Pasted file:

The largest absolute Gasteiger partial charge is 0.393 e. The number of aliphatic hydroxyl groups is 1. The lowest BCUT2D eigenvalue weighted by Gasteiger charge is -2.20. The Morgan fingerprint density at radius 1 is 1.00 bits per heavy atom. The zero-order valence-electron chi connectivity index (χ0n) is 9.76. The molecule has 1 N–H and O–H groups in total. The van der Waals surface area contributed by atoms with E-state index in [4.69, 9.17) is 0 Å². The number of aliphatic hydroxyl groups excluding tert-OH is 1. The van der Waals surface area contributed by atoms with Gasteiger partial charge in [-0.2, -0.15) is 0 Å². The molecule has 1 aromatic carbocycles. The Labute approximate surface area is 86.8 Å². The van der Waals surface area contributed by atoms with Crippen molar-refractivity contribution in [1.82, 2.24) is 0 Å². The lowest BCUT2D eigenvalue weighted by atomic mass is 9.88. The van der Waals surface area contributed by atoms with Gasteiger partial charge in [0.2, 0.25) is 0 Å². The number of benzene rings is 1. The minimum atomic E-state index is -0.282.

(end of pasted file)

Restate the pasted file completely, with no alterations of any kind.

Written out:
The largest absolute Gasteiger partial charge is 0.393 e. The number of aliphatic hydroxyl groups is 1. The lowest BCUT2D eigenvalue weighted by Gasteiger charge is -2.20. The Morgan fingerprint density at radius 1 is 1.00 bits per heavy atom. The zero-order valence-electron chi connectivity index (χ0n) is 9.76. The molecule has 1 N–H and O–H groups in total. The van der Waals surface area contributed by atoms with E-state index in [4.69, 9.17) is 0 Å². The number of aliphatic hydroxyl groups excluding tert-OH is 1. The van der Waals surface area contributed by atoms with Gasteiger partial charge in [-0.2, -0.15) is 0 Å². The molecule has 1 aromatic carbocycles. The Labute approximate surface area is 86.8 Å². The van der Waals surface area contributed by atoms with Crippen molar-refractivity contribution in [1.82, 2.24) is 0 Å². The lowest BCUT2D eigenvalue weighted by atomic mass is 9.88. The van der Waals surface area contributed by atoms with Gasteiger partial charge in [0.2, 0.25) is 0 Å². The number of benzene rings is 1. The minimum atomic E-state index is -0.282.